[Echinocereus fasciculatus subsp. boyce-thompsonii (Orcutt) N.P. Taylor, more]
Plants 5-30-branched, forming somewhat open clumps. Stems mostly erect, cylindric, (5-)10-40 × 4.5-8 cm; ribs 10-15, crests slightly undulate; areoles 10-15 mm apart. Spines 8-16 per areole, usually straight, individual spines with broad zones of different colors: yellowish, reddish brown, or gray to black, or white to black, becoming gray; radial spines 7-15 per areole, 5-15 mm; central spines 1-3 per areole, divergent-porrect, 15-75 mm, all terete. Flowers 6-10 × 8-10 cm; flower tube 10-20 × 15-40 mm; flower tube hairs 2.3-4 mm; inner tepals rose-pink to magenta [rarely nearly white], with midstripes darker, darker magenta or sometimes purplish maroon near base, (20-)35-52 × 12-20 mm, tips relatively thin and delicate; anthers yellow; nectar chamber 3.3-5 mm. Fruits bright red or orange-red, 20-30 mm, pulp white or sometimes pink. 2n = 44. Flowering Mar-Jun; fruiting May-Jul. Sonoran Desert, flats to steep canyonsides, desert scrub, semidesert grasslands, interior chaparral; [30-]600-1000(-1500) m; Ariz.; Mexico (Sonora). New Mexico records of Echinocereus fasciculatus are at least in part based on vigorous old plants of E. fendleri, which sometimes have 1-2 short supplementary central spines (and which appear very different from younger plants in the same populations). Echinocereus fasciculatus may prove to intergrade clinally with E. engelmannii var. acicularis wherever their geographic ranges approach each other. At its upper altitudinal limit, E. fasciculatus tends to have shorter spines, fewer central spines, shorter stems, and more compact growth habit.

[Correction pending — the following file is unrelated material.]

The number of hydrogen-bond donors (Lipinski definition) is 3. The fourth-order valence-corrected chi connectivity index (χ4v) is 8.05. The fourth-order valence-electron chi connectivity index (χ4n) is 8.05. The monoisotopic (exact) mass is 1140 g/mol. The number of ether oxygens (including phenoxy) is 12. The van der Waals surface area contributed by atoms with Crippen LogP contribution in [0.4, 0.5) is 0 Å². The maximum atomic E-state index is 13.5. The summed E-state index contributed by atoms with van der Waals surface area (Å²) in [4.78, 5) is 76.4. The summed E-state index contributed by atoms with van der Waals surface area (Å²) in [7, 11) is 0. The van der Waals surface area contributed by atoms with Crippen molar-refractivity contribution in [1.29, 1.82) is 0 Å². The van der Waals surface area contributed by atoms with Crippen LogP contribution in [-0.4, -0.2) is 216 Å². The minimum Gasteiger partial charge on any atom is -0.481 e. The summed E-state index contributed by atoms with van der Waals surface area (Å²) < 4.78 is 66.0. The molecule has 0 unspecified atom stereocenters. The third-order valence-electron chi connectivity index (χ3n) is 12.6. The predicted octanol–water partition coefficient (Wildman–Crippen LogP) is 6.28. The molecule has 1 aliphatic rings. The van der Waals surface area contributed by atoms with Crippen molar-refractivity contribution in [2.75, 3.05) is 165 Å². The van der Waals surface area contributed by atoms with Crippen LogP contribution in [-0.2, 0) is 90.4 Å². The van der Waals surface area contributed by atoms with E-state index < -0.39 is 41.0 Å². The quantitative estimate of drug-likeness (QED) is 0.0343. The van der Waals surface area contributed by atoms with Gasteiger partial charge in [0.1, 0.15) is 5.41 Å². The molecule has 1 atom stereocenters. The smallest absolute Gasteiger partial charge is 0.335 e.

Benson 1982, FNA 2003
Common Name: pinkflower hedgehog cactus Duration: Perennial Protected Status: Salvage restriced status in Arizona. General: Stems of mature plants mostly erect with 3-20 stems in somewhat open clumps, the larger stems green and cylindroid, elongate and 16-30 cm long by 4-7.5 cm diameter with slightly undulate crests and 8-18 ribs. Not markedly tuberculate and the areoles not bearing white felt at maturity, these circular and typically 10-15 mm apart with the spines not obliterating stem surface. Spines: Generally 8-16 spines per areole that are usually straight and extended forward with 15-75 mm central spines that are pale gray with brown or black tips or straw colored, white, light brown, or reddish-brown, usually 1-3 per areole, the principal central spine is the most prominent, either spreading or deflexed but straight and accompanied by 1-2 or even 3 short accessory central spines. The radial spines are usually white or pale gray but sometimes yellow or like the central spine, 5-15 mm long with 7-15 per areole. Flowers: Tepals are magenta to reddish-purple but rarely nearly white, with mid-stripes that are a darker magenta or sometimes purplish-maroon near the base with a flower tube 10-20 mm long by 15-40 mm wide, usually elliptic to wedge shaped. Fruits: Fruit bright red, orange-red, or greenish when young generally 20-30 mm long and 12-25 mm diameter with pulp that is white or sometimes pink. Ecology: Found in the Sonoran desert on flats to steep canyon sides, desert scrub, semi-desert grasslands, interior chaparral, from 2,500-5,000 ft (762-1524 m), flowers March-June, fruiting May-July. Notes: This species has larger and more numerous stems than E. fendleri and often appears as a large clump when seed from a distance in open areas. E. fasciculatus used to contain two varieties, E. fasciculatus var. boyce-thompsonii, and E. fasciculatus var. bonkerae that are now considered separate species by USDA Plants. ITIS shows E. fasciculatus to be unaccepted as a stand alone species and instead counts it as E. fendleri var. fasciculatus, although USDA Plants accepts E. fasciculatus as a species. While TROPICOS places this species as E. fendleri var. fasciculatus. Ethnobotany: No specific use of the species recorded, however the fruits of the genus were used as food. Synonyms: Many, see Tropicos Editor: LCrumbacher, 2010